cent average increase for all University housing next year.
The recommendation was passed on to, Housing Director
Robert Hughes and, although the increases must be ap-
proved by a chain of University administrators before final
approval by the Regents, the housing increase is generally
consistent with the recommendation of the rate study
committee.
The Committee also recommended weekend con-
solidation of food services at several central campus dorms
starting in the fall. If approved, the policy change would
mean West Quad residents would eat weekend meals in
South Quad; Mosher-Jordan residents would eat at
Markley, and Alice Lloyd residents would travel to Couzens
Hall.'

cording to the study committee, will save each University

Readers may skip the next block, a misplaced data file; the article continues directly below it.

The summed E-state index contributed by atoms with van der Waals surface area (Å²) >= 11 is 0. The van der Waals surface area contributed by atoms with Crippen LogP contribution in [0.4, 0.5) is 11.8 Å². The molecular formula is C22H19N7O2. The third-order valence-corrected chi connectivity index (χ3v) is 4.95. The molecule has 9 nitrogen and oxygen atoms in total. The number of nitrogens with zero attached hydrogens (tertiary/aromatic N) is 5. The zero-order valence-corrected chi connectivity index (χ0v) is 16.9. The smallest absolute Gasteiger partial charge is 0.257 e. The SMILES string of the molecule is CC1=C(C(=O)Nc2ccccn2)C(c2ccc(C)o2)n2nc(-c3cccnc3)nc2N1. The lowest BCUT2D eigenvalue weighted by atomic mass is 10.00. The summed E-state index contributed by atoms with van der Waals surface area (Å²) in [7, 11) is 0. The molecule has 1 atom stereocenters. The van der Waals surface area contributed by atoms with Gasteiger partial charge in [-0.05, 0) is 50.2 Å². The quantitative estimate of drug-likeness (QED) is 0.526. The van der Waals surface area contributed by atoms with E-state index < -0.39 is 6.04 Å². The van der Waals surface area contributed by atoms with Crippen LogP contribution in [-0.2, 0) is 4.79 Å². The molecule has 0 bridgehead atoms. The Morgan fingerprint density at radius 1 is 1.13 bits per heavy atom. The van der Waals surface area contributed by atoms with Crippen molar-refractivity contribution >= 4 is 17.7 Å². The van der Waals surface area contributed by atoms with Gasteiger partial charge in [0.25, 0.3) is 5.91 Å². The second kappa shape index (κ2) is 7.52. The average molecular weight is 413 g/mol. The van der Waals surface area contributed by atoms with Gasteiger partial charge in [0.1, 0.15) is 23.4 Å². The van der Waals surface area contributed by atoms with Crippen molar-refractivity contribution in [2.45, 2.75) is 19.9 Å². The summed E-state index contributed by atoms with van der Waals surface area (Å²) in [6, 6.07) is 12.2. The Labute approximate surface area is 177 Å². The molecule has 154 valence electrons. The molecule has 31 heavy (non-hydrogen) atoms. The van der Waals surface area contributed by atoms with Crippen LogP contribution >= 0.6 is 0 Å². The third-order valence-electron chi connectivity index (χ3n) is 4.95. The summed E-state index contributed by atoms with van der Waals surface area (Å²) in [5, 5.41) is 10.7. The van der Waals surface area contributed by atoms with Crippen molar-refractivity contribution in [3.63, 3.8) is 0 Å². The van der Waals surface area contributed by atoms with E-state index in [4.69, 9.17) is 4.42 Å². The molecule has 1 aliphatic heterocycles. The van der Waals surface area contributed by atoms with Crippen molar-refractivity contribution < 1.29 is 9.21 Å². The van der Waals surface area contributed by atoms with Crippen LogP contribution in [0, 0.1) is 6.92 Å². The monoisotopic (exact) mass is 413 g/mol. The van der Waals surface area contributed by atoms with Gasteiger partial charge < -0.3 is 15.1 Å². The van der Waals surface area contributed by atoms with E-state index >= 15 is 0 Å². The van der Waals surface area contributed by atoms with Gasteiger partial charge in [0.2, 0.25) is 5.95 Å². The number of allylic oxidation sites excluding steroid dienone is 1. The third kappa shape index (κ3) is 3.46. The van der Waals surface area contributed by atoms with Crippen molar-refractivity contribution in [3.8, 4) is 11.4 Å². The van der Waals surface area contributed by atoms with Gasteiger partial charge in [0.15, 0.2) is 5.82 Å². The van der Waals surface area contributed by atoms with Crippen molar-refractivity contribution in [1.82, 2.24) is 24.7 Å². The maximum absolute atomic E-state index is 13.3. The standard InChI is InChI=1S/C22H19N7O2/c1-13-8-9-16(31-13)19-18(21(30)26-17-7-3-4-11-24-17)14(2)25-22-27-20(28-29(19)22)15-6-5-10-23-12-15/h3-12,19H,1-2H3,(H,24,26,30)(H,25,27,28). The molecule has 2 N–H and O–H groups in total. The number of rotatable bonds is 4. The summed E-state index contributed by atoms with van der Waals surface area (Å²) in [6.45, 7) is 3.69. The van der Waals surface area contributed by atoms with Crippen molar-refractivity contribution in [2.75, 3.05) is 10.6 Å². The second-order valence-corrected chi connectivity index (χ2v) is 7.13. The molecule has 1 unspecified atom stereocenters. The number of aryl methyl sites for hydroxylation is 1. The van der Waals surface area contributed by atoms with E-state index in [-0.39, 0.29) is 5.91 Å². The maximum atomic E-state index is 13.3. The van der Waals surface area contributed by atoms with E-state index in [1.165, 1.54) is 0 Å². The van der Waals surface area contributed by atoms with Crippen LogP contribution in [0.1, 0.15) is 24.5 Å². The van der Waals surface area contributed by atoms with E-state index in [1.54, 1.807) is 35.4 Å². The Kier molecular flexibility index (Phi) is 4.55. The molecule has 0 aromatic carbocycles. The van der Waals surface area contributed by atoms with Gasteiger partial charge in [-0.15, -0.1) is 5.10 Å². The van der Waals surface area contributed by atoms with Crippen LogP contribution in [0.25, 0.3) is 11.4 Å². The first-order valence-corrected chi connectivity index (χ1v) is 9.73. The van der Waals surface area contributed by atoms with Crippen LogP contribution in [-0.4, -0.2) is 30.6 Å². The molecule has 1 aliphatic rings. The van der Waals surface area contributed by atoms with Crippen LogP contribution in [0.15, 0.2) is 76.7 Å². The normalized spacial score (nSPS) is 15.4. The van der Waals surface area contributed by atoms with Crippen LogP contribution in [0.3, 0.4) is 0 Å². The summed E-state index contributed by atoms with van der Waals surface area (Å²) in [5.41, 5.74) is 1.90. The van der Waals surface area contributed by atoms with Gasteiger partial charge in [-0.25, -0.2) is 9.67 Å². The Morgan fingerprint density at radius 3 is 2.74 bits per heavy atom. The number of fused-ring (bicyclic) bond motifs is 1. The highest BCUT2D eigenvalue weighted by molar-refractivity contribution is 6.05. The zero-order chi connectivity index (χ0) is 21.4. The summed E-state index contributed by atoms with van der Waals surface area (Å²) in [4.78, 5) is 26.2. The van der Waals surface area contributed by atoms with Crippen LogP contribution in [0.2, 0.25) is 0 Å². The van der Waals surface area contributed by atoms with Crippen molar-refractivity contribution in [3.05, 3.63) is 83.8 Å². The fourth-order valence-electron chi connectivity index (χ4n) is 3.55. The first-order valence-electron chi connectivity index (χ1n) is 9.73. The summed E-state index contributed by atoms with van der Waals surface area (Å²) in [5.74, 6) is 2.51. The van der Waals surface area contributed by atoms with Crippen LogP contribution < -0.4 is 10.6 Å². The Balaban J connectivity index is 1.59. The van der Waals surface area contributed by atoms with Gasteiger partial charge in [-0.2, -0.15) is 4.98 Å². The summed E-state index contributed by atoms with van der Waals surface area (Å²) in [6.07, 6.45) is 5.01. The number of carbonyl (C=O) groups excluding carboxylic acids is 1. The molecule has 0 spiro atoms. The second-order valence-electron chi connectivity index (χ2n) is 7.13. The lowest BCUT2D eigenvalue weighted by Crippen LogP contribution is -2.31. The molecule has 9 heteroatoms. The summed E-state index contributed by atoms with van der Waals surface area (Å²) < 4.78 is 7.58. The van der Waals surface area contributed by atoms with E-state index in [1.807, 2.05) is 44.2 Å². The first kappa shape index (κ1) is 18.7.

housing resident $12.
The recommended average dollar increase for all studen-
ts next year will be $141.21 per student. Dormitory resident
fee increases will be 6.4 per cent, Oxfordhousing 8 per cent,
Fletcher Hall 5.1 per' cent, and 9.5 per cent for Baits Hall
apartments.
If the increases are approved, dormitory doubles will cost
$1868.21 per year, an increase from the present $1759.50
rate, while singles will cost $2215.52, an increase from the
present $2047.50 rate.
The study also recommended that resident advisors be
allowed to live in University Housing for free. This was the
first year in which the RAs had to pay any fee at all. The
study recommeded revoking the $141.75 room and board fee